This book starts from the perspective of Jo Swinson’s own experiences as a young woman in the male dominated sphere of politics. The author, a Scottish Liberal Democrat MP and deputy leader of the party, writes of her growing realisation that her comments on gender inequality were not misinterpreted by the media because she had framed or expressed them badly, but because of the ‘endemic problem’ of gender inequality in British society; the very problem she was trying to articulate was limiting her ability to effect change.
The book is part memoir, of a sort, of her career in politics to date; part manifesto; and partly an ‘action plan’, as each chapter ends with a series of suggestions of actions that individuals can follow to make the world around them more equal.
The book has a number of strengths, including a sense of utility and purpose. The different chapters cover politics, childhood, bodies, parenting, work, culture, sport, violence and men, and mostly do a good job of exploring the key areas of British (and sometimes global) society that might offer particular challenges to women.
There are topics that are omitted – education, for example, as a distinct area from ‘Childhood’, might have been interesting; and ‘work’ might have been usefully partnered with a broader section on money. But no book can cover every idea and the topics that are addressed have been sensibly selected.
In addition, there is a meaningful and sensitive attempt to be intersectional, and a clear recognition that race, gender identity and religion will impact women’s lives in overlapping ways. The material on trans rights, the black natural hair movement or the gang rape and murder of Jyoti Singh in India in 2012, feels natural and authentic.
The book pays lip service to the idea that class also has an impact on women’s lives – but there is less meaningful engagement with the ways in which class structures and the machinations of capitalism interact with and exacerbate gendered inequalities for some women. And the focus on women in the boardroom, in Parliament and in elite sports serves to further distance the message from working class women who face very different struggles.
Feminism necessarily entails engaging with patriarchy and trying to bring about gender equality therefore involves both a systemic approach to inequality and the recognition that structural gender oppression makes it difficult for individual women (or men) to resist gender inequality as individuals.
The most powerful chapters in the book focus on violence – which is a difficult and necessary read – and on sport and culture, because they engage clearly with the broader contexts in which these inequalities are experienced. The material on parenting and childhood and families is less powerful, not because it’s not important – these topics are extremely important in the fight for gender equality, not least because they provide daily battlegrounds for many of these issues – but because the work on these topics doesn’t deal explicitly enough with the structural issues around these things.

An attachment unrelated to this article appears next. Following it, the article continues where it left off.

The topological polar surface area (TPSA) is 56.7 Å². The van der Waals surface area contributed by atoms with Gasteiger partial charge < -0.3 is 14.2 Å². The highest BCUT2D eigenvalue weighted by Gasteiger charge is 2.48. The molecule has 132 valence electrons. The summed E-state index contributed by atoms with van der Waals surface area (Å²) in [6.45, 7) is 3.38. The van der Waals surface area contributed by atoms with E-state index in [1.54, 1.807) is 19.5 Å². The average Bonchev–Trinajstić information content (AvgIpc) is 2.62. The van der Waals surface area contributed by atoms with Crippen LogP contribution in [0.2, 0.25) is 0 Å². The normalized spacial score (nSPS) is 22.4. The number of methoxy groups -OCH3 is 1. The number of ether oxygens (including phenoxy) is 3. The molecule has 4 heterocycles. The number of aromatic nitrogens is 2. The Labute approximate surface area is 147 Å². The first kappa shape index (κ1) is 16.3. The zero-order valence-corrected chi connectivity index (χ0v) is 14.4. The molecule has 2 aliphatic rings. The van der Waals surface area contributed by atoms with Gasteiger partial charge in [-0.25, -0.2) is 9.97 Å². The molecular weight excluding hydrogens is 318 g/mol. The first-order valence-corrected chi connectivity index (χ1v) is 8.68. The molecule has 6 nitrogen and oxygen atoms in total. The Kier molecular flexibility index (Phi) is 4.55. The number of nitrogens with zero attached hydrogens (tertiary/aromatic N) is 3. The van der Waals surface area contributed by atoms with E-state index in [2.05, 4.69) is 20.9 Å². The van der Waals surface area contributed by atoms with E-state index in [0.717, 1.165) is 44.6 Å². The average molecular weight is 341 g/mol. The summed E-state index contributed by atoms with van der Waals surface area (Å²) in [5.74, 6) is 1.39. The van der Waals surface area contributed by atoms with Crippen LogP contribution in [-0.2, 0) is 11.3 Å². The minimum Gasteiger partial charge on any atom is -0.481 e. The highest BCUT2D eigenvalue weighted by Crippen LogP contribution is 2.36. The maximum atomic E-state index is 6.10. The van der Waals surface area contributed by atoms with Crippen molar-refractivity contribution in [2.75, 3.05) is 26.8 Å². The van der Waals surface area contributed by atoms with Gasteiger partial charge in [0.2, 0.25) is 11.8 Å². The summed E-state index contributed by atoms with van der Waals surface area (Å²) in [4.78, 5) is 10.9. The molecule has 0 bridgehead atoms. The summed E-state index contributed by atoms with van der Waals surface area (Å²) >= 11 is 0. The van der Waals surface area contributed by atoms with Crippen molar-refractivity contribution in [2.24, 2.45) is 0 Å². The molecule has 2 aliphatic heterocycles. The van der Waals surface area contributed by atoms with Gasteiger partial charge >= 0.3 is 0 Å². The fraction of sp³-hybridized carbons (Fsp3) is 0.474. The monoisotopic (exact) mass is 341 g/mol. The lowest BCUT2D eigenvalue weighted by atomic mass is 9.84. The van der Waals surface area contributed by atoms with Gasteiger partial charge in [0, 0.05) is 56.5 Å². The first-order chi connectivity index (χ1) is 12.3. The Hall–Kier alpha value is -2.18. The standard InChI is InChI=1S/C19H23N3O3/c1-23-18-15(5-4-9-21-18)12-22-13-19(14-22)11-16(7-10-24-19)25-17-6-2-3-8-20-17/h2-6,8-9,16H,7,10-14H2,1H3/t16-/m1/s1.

At the beginning of the book, the centenary of the 1918 Representation of the People Act is highlighted and the history of the women’s movement is briefly covered through the life story of Swinson’s grandmother Gladys. More explicit engagement with this historical context would have been useful, to convey how Swinson sees this contemporary moment set against a longer history of women’s activism.
Gender equality and feminist action is an evergreen issue, not a passing fad; but the book’s release is undoubtedly timely in the wake of the ‘#MeToo’ revelations about sexual harassment and abuse across industries and cultures. There is some specific engagement with this issue in politics and the Liberal Democrats in particular – for example the party’s inadequate handling of the numerous allegations of sexual harassment against Lord Rennard (the Liberal party Chief Executive 2003-09) and sexual harassment in politics more widely.
It would be interesting to think about how this book might differ if it had been written a year later. Would there be more engagement with the structures of patriarchy that ensure that behaviour like that of Rennard is both enabled and covered up?
Swinson avoided putting feminism on the front cover, which sadly probably makes sense from a commercial perspective. But if a book that aims to bring about gender equality cannot even explicitly refer to feminism in its title or blurb, what does this mean for a serious and political discussion of the issues faced by women today?
Solidarity without risk is meaningless. The book will doubtless be useful and stimulating for girls and women coming to these arguments for the first time, but it would have been good to see a deeper engagement with the intellectual and political arguments behind gender inequality in British society.
This article is adapted from a longer piece in the Political Quarterly journal.
Equal Power: And How You Can Make It Happen, by Jo Swinson is published by Atlantic Books. 383 pp. £16.99.